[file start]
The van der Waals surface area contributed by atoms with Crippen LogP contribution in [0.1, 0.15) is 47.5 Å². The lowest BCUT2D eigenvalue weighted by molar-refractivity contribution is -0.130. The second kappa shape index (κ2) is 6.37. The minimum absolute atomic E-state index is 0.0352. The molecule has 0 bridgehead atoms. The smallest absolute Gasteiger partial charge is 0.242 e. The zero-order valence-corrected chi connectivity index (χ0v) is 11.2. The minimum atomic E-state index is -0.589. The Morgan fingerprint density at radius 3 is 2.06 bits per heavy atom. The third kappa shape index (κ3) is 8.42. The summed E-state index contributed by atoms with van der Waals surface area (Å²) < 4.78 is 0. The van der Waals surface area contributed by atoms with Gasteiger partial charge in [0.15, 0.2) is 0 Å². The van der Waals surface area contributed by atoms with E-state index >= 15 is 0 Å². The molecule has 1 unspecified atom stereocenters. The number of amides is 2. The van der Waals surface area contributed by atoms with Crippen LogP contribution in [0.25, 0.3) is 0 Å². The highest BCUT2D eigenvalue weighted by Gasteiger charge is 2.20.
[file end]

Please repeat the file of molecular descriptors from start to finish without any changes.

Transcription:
The van der Waals surface area contributed by atoms with Crippen LogP contribution in [0.1, 0.15) is 47.5 Å². The lowest BCUT2D eigenvalue weighted by molar-refractivity contribution is -0.130. The second kappa shape index (κ2) is 6.37. The minimum absolute atomic E-state index is 0.0352. The molecule has 0 bridgehead atoms. The smallest absolute Gasteiger partial charge is 0.242 e. The zero-order valence-corrected chi connectivity index (χ0v) is 11.2. The minimum atomic E-state index is -0.589. The Morgan fingerprint density at radius 3 is 2.06 bits per heavy atom. The third kappa shape index (κ3) is 8.42. The summed E-state index contributed by atoms with van der Waals surface area (Å²) < 4.78 is 0. The van der Waals surface area contributed by atoms with Gasteiger partial charge in [0.15, 0.2) is 0 Å². The van der Waals surface area contributed by atoms with E-state index >= 15 is 0 Å². The molecule has 1 unspecified atom stereocenters. The number of amides is 2. The van der Waals surface area contributed by atoms with Crippen LogP contribution in [0.25, 0.3) is 0 Å². The highest BCUT2D eigenvalue weighted by Gasteiger charge is 2.20.